Families Make Politics a Tradition
WASHINGTON - Voters in New Mexico will encounter a familiar name on the June primary ballot for governor: Pete Domenici Jr., son of the state's former senator Pete Domenici.
The younger Domenici, an environmental lawyer, has no political experience, but when he announced his candidacy last week, he said he's prepared to lead the state of 2 million because he "witnessed good governance" by observing his father, a 36-year Senate veteran.
The Republican is among the political offspring hoping to break into the family business or seek higher office this year. It's an American tradition from John Quincy Adams to George W. Bush that gives political novices an edge.
"You have access to your father's Rolodex and a certain advantage among people who recognize the name on the ballot," said Stephen Hess, whose book, America's Political Dynasties, tallied 700 families with two or more members who served in Congress.
Others seeking office:
- Chris Cox, 30, a grandson of President Nixon, announced Thursday that he will run for the House of Representatives in New York's 1st District. Cox, a Republican, has never held elected office.
- Rand Paul, son of Texas congressman and 2008 presidential candidate Ron Paul, is seeking the Republican nomination for Senate from Kentucky. It's the first political bid by the 47-year-old Paul, an ophthalmologist.
- Missouri Secretary of State Robin Carnahan, a Democrat, is running for the Senate. Her grandfather served in the House. Her late father, Mel, was a two-term Missouri governor, and her mother, Jean, was a senator. Brother Russ is in the House. Seeking the Republican nod: Rep. Roy Blunt, father of former Missouri governor Matt Blunt.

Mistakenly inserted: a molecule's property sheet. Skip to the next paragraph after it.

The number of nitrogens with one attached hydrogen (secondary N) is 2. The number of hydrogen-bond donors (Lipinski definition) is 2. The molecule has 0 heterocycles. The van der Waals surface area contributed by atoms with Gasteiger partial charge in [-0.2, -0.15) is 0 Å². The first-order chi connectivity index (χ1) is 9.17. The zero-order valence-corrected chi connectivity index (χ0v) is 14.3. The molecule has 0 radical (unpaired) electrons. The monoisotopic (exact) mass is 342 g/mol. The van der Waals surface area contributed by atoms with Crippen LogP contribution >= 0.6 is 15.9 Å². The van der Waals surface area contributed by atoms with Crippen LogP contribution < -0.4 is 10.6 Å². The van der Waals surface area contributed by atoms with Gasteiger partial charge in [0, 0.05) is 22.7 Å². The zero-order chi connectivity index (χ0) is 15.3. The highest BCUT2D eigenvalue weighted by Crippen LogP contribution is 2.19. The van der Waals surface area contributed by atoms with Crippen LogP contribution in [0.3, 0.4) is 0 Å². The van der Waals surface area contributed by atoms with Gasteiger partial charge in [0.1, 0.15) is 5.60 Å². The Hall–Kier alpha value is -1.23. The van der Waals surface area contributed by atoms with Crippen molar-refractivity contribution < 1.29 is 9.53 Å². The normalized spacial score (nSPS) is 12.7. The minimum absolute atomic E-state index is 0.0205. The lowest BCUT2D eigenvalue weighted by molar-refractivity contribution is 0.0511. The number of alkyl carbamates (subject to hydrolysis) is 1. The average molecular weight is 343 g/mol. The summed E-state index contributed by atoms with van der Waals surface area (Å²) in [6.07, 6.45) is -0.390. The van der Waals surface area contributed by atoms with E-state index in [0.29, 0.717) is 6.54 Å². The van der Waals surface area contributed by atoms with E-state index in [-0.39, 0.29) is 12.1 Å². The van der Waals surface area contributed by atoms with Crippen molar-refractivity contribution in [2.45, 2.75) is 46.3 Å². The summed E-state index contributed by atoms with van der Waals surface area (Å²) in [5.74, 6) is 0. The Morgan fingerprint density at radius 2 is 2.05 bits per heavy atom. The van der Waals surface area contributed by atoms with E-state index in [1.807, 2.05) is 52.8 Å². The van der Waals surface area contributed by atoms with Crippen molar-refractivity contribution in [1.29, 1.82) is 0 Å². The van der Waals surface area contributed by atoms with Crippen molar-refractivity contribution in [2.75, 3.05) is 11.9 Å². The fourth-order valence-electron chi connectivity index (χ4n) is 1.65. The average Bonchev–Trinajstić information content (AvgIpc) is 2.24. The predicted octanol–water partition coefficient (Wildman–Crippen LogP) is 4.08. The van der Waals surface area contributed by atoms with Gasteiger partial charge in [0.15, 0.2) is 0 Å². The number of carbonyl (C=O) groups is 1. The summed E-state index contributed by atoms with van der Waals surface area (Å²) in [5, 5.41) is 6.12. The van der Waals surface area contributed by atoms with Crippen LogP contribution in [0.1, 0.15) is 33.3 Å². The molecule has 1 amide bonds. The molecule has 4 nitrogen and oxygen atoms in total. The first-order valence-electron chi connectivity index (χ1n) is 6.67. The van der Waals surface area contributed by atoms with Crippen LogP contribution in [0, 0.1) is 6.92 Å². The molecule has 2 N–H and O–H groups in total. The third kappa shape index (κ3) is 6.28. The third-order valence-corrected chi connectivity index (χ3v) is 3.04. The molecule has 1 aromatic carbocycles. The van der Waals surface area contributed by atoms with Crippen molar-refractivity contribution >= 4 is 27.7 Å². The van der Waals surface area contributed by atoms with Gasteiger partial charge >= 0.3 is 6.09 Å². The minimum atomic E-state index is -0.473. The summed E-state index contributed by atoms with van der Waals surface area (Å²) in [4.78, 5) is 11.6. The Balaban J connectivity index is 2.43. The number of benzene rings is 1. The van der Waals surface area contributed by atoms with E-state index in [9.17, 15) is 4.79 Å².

- Democratic Rep. Kendrick Meek, elected in 2002 to the South Florida seat held by his mother, Carrie, is running for the Senate.
- Democrat Rory Reid, son of Senate Majority Leader Harry Reid, is running for Nevada governor. His dad, who is seeking a fifth Senate term, is also on the state's ballot.
- Republican Paul Thurmond, son of late Sen. Strom Thurmond, is running for the House from South Carolina.
- Ethan Hastert is seeking the Illinois House seat once held by his father, former House speaker Dennis Hastert. The younger Hastert received a $10,000 contribution from his father's political action committee.
The children of politicians can easily tap into their parents' pools of donors for an initial cash infusion that "instantly spurs their campaign and permits them to hire staff and do fundraising at a much faster rate" than competitors, said Kent Cooper, a campaign-finance expert.
In cases where multiple relatives hold office, giving to the junior family member can earn contributors "Brownie points with the senior member," he added. "If you are a lobbyist or from an interest group, it's beneficial to continue to contribute to the family to ensure your access."
Rand Paul, whose father broke single-day Internet fundraising records in his White House run, said he has raised more than $800,000 online, helped by his father's national following. He led the GOP field in fundraising during the third quarter of 2009. Fourth-quarter reports are due later this month.
"There are many advantages to being related to someone who is famous," Rand Paul said. "But the thing you have to do is prove yourself, become your own candidate."